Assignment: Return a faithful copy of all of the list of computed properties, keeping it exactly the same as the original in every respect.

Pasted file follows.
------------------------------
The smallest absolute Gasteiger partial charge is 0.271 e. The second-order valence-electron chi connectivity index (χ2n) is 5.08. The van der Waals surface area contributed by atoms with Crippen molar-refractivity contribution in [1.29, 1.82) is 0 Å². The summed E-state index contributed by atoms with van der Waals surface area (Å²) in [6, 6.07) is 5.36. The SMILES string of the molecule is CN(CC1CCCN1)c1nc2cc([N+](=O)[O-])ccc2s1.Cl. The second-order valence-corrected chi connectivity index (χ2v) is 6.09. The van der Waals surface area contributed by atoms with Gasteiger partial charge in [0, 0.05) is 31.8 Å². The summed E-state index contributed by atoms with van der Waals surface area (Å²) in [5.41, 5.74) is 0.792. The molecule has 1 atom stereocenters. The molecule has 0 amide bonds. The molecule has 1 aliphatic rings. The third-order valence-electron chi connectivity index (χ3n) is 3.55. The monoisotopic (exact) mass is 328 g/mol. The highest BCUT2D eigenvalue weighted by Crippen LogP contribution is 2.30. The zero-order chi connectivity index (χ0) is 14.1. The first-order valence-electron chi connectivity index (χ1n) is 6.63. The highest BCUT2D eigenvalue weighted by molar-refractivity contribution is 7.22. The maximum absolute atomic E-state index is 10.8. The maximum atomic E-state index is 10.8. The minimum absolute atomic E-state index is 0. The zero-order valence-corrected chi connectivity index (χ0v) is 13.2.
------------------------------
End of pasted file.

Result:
The smallest absolute Gasteiger partial charge is 0.271 e. The second-order valence-electron chi connectivity index (χ2n) is 5.08. The van der Waals surface area contributed by atoms with Crippen molar-refractivity contribution in [1.29, 1.82) is 0 Å². The summed E-state index contributed by atoms with van der Waals surface area (Å²) in [6, 6.07) is 5.36. The SMILES string of the molecule is CN(CC1CCCN1)c1nc2cc([N+](=O)[O-])ccc2s1.Cl. The second-order valence-corrected chi connectivity index (χ2v) is 6.09. The van der Waals surface area contributed by atoms with Gasteiger partial charge in [0, 0.05) is 31.8 Å². The summed E-state index contributed by atoms with van der Waals surface area (Å²) in [5.41, 5.74) is 0.792. The molecule has 1 atom stereocenters. The molecule has 0 amide bonds. The molecule has 1 aliphatic rings. The third-order valence-electron chi connectivity index (χ3n) is 3.55. The monoisotopic (exact) mass is 328 g/mol. The highest BCUT2D eigenvalue weighted by Crippen LogP contribution is 2.30. The zero-order chi connectivity index (χ0) is 14.1. The first-order valence-electron chi connectivity index (χ1n) is 6.63. The highest BCUT2D eigenvalue weighted by molar-refractivity contribution is 7.22. The maximum absolute atomic E-state index is 10.8. The maximum atomic E-state index is 10.8. The minimum absolute atomic E-state index is 0. The zero-order valence-corrected chi connectivity index (χ0v) is 13.2.